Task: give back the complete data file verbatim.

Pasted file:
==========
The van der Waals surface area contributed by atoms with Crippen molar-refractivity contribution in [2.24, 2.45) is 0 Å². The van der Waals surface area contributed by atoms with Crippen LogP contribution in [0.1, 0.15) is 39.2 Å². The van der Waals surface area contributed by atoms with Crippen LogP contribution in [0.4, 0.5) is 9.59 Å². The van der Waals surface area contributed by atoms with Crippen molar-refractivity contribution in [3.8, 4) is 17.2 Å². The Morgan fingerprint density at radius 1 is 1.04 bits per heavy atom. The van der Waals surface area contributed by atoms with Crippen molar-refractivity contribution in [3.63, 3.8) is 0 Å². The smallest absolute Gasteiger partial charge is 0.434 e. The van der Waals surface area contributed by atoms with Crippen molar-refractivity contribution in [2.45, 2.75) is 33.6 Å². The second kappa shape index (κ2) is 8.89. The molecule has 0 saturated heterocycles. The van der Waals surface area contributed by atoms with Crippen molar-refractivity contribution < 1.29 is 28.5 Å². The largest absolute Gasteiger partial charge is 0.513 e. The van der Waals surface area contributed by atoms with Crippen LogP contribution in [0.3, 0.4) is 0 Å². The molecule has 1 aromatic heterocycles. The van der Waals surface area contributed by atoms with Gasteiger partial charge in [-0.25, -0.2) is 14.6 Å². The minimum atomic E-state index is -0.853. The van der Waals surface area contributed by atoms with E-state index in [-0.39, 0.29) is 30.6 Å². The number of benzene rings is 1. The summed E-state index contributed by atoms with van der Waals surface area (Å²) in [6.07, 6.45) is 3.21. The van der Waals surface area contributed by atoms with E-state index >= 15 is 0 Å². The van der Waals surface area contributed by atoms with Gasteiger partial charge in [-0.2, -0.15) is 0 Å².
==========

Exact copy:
The van der Waals surface area contributed by atoms with Crippen molar-refractivity contribution in [2.24, 2.45) is 0 Å². The van der Waals surface area contributed by atoms with Crippen LogP contribution in [0.1, 0.15) is 39.2 Å². The van der Waals surface area contributed by atoms with Crippen LogP contribution in [0.4, 0.5) is 9.59 Å². The van der Waals surface area contributed by atoms with Crippen molar-refractivity contribution in [3.8, 4) is 17.2 Å². The Morgan fingerprint density at radius 1 is 1.04 bits per heavy atom. The van der Waals surface area contributed by atoms with Crippen molar-refractivity contribution in [3.63, 3.8) is 0 Å². The smallest absolute Gasteiger partial charge is 0.434 e. The van der Waals surface area contributed by atoms with Crippen molar-refractivity contribution in [2.45, 2.75) is 33.6 Å². The second kappa shape index (κ2) is 8.89. The molecule has 0 saturated heterocycles. The van der Waals surface area contributed by atoms with Crippen molar-refractivity contribution < 1.29 is 28.5 Å². The largest absolute Gasteiger partial charge is 0.513 e. The van der Waals surface area contributed by atoms with Crippen LogP contribution in [0.3, 0.4) is 0 Å². The molecule has 1 aromatic heterocycles. The van der Waals surface area contributed by atoms with Gasteiger partial charge in [-0.25, -0.2) is 14.6 Å². The minimum atomic E-state index is -0.853. The van der Waals surface area contributed by atoms with E-state index in [-0.39, 0.29) is 30.6 Å². The number of benzene rings is 1. The summed E-state index contributed by atoms with van der Waals surface area (Å²) in [6.07, 6.45) is 3.21. The van der Waals surface area contributed by atoms with E-state index >= 15 is 0 Å². The van der Waals surface area contributed by atoms with Gasteiger partial charge in [-0.2, -0.15) is 0 Å².